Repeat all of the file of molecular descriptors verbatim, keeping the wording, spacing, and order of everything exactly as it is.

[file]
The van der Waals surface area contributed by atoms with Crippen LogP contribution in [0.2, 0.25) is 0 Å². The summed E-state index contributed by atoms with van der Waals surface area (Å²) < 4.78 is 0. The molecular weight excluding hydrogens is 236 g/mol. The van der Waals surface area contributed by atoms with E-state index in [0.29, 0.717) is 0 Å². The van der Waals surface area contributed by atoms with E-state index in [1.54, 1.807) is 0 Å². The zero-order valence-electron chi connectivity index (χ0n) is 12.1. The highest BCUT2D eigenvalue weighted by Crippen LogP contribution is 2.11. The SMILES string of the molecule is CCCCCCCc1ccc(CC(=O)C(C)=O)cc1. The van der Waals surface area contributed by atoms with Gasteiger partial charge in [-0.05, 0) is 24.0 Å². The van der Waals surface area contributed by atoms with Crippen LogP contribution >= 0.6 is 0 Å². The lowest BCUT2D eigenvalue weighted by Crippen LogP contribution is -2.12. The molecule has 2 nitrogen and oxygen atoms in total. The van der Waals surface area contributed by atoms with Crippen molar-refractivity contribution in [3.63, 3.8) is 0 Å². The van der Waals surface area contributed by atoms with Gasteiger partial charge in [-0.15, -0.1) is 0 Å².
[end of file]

The van der Waals surface area contributed by atoms with Crippen LogP contribution in [0.2, 0.25) is 0 Å². The summed E-state index contributed by atoms with van der Waals surface area (Å²) < 4.78 is 0. The molecular weight excluding hydrogens is 236 g/mol. The van der Waals surface area contributed by atoms with E-state index in [0.29, 0.717) is 0 Å². The van der Waals surface area contributed by atoms with E-state index in [1.54, 1.807) is 0 Å². The zero-order valence-electron chi connectivity index (χ0n) is 12.1. The highest BCUT2D eigenvalue weighted by Crippen LogP contribution is 2.11. The SMILES string of the molecule is CCCCCCCc1ccc(CC(=O)C(C)=O)cc1. The van der Waals surface area contributed by atoms with Gasteiger partial charge in [-0.05, 0) is 24.0 Å². The van der Waals surface area contributed by atoms with Crippen LogP contribution >= 0.6 is 0 Å². The lowest BCUT2D eigenvalue weighted by Crippen LogP contribution is -2.12. The molecule has 2 nitrogen and oxygen atoms in total. The van der Waals surface area contributed by atoms with Crippen molar-refractivity contribution in [3.63, 3.8) is 0 Å². The van der Waals surface area contributed by atoms with Gasteiger partial charge in [-0.15, -0.1) is 0 Å².